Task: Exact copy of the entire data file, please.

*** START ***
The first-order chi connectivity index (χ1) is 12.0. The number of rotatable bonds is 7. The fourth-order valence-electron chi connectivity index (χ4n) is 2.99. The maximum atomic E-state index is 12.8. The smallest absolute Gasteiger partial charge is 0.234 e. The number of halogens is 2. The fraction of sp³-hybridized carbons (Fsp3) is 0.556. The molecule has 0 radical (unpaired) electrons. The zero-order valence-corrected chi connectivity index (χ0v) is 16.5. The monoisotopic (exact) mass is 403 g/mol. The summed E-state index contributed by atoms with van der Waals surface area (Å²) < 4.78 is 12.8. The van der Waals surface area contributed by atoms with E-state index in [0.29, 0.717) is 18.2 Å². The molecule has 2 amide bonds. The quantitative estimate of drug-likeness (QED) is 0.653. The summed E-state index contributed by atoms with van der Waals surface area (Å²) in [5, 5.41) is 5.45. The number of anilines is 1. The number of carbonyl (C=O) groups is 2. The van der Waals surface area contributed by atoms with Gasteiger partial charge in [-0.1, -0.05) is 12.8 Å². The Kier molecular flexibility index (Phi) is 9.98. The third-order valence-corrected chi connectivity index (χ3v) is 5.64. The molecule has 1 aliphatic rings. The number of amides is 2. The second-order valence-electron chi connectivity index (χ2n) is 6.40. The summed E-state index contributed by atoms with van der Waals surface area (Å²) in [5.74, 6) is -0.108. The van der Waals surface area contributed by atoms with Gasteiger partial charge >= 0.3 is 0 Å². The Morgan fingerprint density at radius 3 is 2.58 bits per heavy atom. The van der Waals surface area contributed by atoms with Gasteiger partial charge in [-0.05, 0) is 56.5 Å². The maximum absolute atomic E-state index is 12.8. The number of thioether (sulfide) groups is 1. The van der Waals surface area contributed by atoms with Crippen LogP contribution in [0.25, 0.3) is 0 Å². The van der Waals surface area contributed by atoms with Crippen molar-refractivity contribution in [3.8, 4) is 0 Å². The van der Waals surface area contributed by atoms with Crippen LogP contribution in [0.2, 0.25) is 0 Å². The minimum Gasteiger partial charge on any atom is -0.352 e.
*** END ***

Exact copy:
The first-order chi connectivity index (χ1) is 12.0. The number of rotatable bonds is 7. The fourth-order valence-electron chi connectivity index (χ4n) is 2.99. The maximum atomic E-state index is 12.8. The smallest absolute Gasteiger partial charge is 0.234 e. The number of halogens is 2. The fraction of sp³-hybridized carbons (Fsp3) is 0.556. The molecule has 0 radical (unpaired) electrons. The zero-order valence-corrected chi connectivity index (χ0v) is 16.5. The monoisotopic (exact) mass is 403 g/mol. The summed E-state index contributed by atoms with van der Waals surface area (Å²) < 4.78 is 12.8. The van der Waals surface area contributed by atoms with E-state index in [0.29, 0.717) is 18.2 Å². The molecule has 2 amide bonds. The quantitative estimate of drug-likeness (QED) is 0.653. The summed E-state index contributed by atoms with van der Waals surface area (Å²) in [5, 5.41) is 5.45. The number of anilines is 1. The number of carbonyl (C=O) groups is 2. The van der Waals surface area contributed by atoms with Gasteiger partial charge in [-0.1, -0.05) is 12.8 Å². The Kier molecular flexibility index (Phi) is 9.98. The third-order valence-corrected chi connectivity index (χ3v) is 5.64. The molecule has 1 aliphatic rings. The number of amides is 2. The second-order valence-electron chi connectivity index (χ2n) is 6.40. The summed E-state index contributed by atoms with van der Waals surface area (Å²) in [5.74, 6) is -0.108. The van der Waals surface area contributed by atoms with Gasteiger partial charge >= 0.3 is 0 Å². The Morgan fingerprint density at radius 3 is 2.58 bits per heavy atom. The van der Waals surface area contributed by atoms with Gasteiger partial charge in [-0.05, 0) is 56.5 Å². The maximum absolute atomic E-state index is 12.8. The number of thioether (sulfide) groups is 1. The van der Waals surface area contributed by atoms with Crippen LogP contribution in [0.25, 0.3) is 0 Å². The van der Waals surface area contributed by atoms with Crippen molar-refractivity contribution in [3.8, 4) is 0 Å². The van der Waals surface area contributed by atoms with Crippen LogP contribution in [0.2, 0.25) is 0 Å². The minimum Gasteiger partial charge on any atom is -0.352 e.